I’ve put off writing this blog post. Indeed, I didn’t even write last week because I knew what I wanted to say but not how to say it. But now I feel the time is right. And yes, I’m writing this at the “last minute” before my usual automated posting day/time.
Back in February (2016) College Dojo was already down to one Sensei (instructor) and an assistant brown belt. Then the assistant moved away, leaving me as senior student. College Dojo is really a class that students take for credit. Most people take one quarter and we never see them again. A few take two quarters, and it’s a “one room schoolhouse” situation, just like any other dojo. Three or four students might stay on beyond the two quarters not for credit, but just for fun. I originally joined in order to shore up my basics and stayed on just because I enjoyed the class (and to keep my basics polished). As the highest-ranked student I inherited a boatload of responsibilities.
This was a very good change and I welcomed it. I’ve grown used to my new role at College Dojo and I look forward to being involved there for the rest of my Karate career if possible. This is my favorite age group to work with. I’ve grown as a teacher and a karateka.
September brought more changes.
Maybe someday I’ll write about what’s been going down at the dojo I call home. I’ve been too full of anger and grief and the story hasn’t fully played out yet. In a nutshell, I am very sorry that my “home” dojo Sensei cannot be Sensei there anymore. Understandably, we’ve also lost the occasional assistance of his lovely wife who is also a black belt. It’s a good thing College Dojo Sensei stepped in. I am immensely grateful. But this change means that I get to be a student in my “home” dojo only every third class until the new white belts are integrated. Add that to my teaching at College Dojo and yeah, making sure I grow in my own skills is challenging.
In my last blog post I wrote…
“I have to do a lot of work on my own and seek out opportunities to learn at a higher level with higher ranked people. This is what black belts quite often need to do for themselves so this would have come sooner or later in my career. It just happened to come sooner than usual. I am blessed to have a good deal of support from many incredible people. But even though I’m embracing this new phase, this time of transition is quite challenging.”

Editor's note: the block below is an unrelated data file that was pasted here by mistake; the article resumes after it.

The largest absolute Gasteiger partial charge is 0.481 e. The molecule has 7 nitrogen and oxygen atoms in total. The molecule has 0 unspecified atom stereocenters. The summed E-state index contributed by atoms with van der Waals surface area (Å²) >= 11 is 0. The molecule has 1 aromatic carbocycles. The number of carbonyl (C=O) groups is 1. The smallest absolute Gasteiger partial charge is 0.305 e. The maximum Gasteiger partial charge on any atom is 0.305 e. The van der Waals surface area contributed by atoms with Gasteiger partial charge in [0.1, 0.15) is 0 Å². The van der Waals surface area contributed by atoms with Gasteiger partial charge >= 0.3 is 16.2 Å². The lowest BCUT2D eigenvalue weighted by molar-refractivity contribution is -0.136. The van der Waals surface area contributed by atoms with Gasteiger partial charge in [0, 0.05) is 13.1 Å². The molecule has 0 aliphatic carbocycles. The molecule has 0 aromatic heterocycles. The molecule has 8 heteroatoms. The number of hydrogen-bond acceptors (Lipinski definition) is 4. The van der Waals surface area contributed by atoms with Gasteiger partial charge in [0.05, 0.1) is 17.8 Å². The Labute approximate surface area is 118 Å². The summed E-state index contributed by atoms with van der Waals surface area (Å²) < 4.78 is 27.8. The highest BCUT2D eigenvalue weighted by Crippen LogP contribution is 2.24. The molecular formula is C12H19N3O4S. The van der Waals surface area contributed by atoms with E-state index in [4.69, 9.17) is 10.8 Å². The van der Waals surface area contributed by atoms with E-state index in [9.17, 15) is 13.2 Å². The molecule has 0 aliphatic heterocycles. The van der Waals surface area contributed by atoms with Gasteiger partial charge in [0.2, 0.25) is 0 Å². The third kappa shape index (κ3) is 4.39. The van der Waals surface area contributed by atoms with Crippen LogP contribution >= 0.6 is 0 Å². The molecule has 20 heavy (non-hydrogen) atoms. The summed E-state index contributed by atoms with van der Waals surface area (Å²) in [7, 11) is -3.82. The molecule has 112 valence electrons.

I wish that I could reassure myself with the thought that I will see the fruit of my teaching, but College Dojo students move on every quarter and the future of my “home” dojo is uncertain. The host facility of Home Dojo has never been entirely understanding of what we need (you can read between the lines in this article). Things have been even more difficult since I wrote that article and eventually everything came to a head a couple of months ago. There’s been more stuff heaped on us since then. Not only that, the host facility might shut down our dojo soon.
Because College Sensei stepped in to teach at Home Dojo, College Sensei is now my Sensei. I am happy with this. But if worst comes to worst and “Home” Dojo ceases to exist, “College Dojo” won’t be enough. I will need a new “home.” Fortunately, we’re part of an organization so we have other karateka pulling for us. We’ve got ideas noodling around and people are looking for solutions. I know I won’t be an “orphan.”
In the face of these challenges I am still making progress in my training. Sensei is doing everything he can to train me and I visit other dojos and have their support as well. But still, it feels like a premature end to childhood and there’s a little bit of stress that goes along with that. Also I’ve invested a lot into Home Dojo and facing the almost certain possibility that it will be shut down soon is hard. I have been grieving over the series of unfortunate events (to borrow a phrase) that have brought Home Dojo to this point. Shortly after I started training I envisioned myself with a black belt happily expanding the program at “home dojo.” That’s most likely not going to happen.
It’s time for a new dream. If I can hold on for a couple of months longer I know I’ll find one, or one will find me. Meanwhile, I just have to work through my grief and come to a place of acceptance. It sure does help that vigorous exercise and doing something positive with other people generates some lovely endorphins. It also helps that I love my art and there’s enough in Karate to keep me quite busy for as long as I am physically able to do it. I’m working towards my next belt, and that alone could keep me going strong through this time of transition. But still, I need something to replace the dream of expanding Home Dojo’s Karate program. It’ll come, I’m sure.